28th April 2018
Have you ever wondered why all the exterior walls of the Palácio de Belém are painted pink? This was the question put to fourteen IWP members and two associates by our guide, Daniela, after welcoming us and then revealing that it was the cheapest colour of paint! Dating from the 16th century and the reign of D. Manuel I de Portugal, she explained that it became the official palace of the president from the start of the republic in 1910. However, the last president to reside, as well as work in the palace, was Ramalho Eanes (1976-1986), all his successors preferring to live in their own homes.
From the external staircase, we entered the fountain room, which had originally functioned as a hall. Nowadays it’s where the president and heads of state speak to the press, following an audience. Eleven curtained doors access the rest of the palace.
Proceeding into the dining room, the location of the first museum housing state gifts, we learned that in the 18th century nobility ate anywhere, summoning servants to bring meals to whichever room in which they felt inclined to dine. We admired the parquet floor of Brazilian wood with its geometrical design replicated in the hand-woven carpet from Póvoa de Varzim. Nowadays, banquets are hosted in the palaces of Ajuda, Queluz and Cascais Cidadela.
Next was the golden room, with its ceiling designs incorporating gold leaf, in addition to golden wall fabric, furniture and flooring, and from which we accessed the windowless palace chapel, created in the 19th century. Dominated by its altar from 1670, it is no longer used for worship but now serves as an art gallery instead, in which hang eight of Paula Rego’s paintings.
The empire room sports the highest ceiling within the palace, whose fresco pays homage to Rei Dom João VI. Three stunning, brightly-coloured tapestries, woven on hand looms in Portalegre in 1945, dominate one wall. This area now functions as a waiting room.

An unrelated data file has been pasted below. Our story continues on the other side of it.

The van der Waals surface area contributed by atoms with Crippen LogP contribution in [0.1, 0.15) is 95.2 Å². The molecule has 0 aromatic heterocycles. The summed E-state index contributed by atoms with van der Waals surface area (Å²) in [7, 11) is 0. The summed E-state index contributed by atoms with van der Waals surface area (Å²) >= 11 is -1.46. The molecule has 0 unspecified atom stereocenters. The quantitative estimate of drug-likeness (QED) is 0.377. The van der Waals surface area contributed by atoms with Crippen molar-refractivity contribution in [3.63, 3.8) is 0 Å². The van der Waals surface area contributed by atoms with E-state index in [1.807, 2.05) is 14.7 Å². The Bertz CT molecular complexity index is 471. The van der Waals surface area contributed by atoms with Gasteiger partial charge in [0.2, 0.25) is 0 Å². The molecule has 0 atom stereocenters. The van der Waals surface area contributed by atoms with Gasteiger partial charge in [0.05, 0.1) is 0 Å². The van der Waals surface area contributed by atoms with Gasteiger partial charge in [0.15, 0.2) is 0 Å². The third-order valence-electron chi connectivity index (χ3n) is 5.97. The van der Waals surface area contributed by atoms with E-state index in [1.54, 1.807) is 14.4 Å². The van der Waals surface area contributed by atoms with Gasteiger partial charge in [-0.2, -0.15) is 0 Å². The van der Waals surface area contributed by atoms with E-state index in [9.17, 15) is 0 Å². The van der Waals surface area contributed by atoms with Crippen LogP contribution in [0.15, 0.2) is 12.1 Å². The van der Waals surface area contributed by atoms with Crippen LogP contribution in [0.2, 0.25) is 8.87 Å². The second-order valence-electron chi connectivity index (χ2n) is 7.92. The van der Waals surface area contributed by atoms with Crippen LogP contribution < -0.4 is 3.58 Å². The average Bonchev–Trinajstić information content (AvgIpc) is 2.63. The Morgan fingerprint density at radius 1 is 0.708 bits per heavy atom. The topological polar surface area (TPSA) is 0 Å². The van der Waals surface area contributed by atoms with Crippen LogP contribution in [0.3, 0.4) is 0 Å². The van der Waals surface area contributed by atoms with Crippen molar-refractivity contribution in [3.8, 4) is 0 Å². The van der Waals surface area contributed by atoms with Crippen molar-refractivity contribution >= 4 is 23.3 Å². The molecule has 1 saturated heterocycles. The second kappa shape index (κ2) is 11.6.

The ambassadors’ room, with its imposing chandelier, is where countries representatives present their credentials and the president confers honours upon recipients. It was previously the dressing room of Dom Carlos and Dona Amélia.
In the official office of the president, Daniela explained that each incoming president normally selects his own furniture and décor but not so with Marcelo Rebelo de Sousa, who has left things unchanged. This room had once been Dona Amélia’s bedroom, in which her son was born.
We admired the view from the terrace overlooking the gardens whose tiles depicting the labours of Hercules, Daniela admitted, are neither the best of their generation nor was their restoration considered the best. Within the box gardens of French-inspired geometrical and symmetrical designs, our guide told us the president enjoys a peaceful, light lunch of bread, cheese and pineapple juice. The original gardens had been removed following the earthquake of 1755 for the royal family to spend the winter in tents on the site, in fear that the palace would succumb should there be another earthquake. Fortunately, there wasn’t a subsequent one, the palace surviving with only cracks in some walls.
In the gardens, below the palace terrace, Dona Maria I had built a recess offering an escape from the intense summer heat, its water fountain complementing its air of freshness. On the outer periphery of the gardens Daniela indicated a table at which the queen had enjoyed picnics with her children. From here we observed the adjacent cavalry stables.
In a smaller garden adjoining the tropical botanical gardens, we admired the separate beds of yellow and red roses. In commemoration of the declaration of the republic, an acer was planted here. Climbing stairs to a higher level, we visited the waterfall gardens, with an impressive statue of Hercules fighting the Hydra. On both sides of the waterfall were small palaces which Dona Maria I had built to house her collection of exotic birds.
Finally the Arrábida wing, which had been occupied as the president’s residence until 1986, and now stands unused. Daniela explained that the large windows on an upper floor had been installed for Dom Carlos I, a keen painter, who had used the location as his atélier.
Before departing, participants availed themselves of the opportunity to view state gifts in the Palace Museum, which is well worth a visit. Attractively displayed in a modern building, celebrating its tenth anniversary this year, the exhibits are clearly labelled in both Portuguese and English.
Daniela was thanked for her excellent and informative tour. Members expressed their appreciation to Beverley and Jill for organising this visit before those who were available headed across the street to a French restaurant for what was a most enjoyable lunch.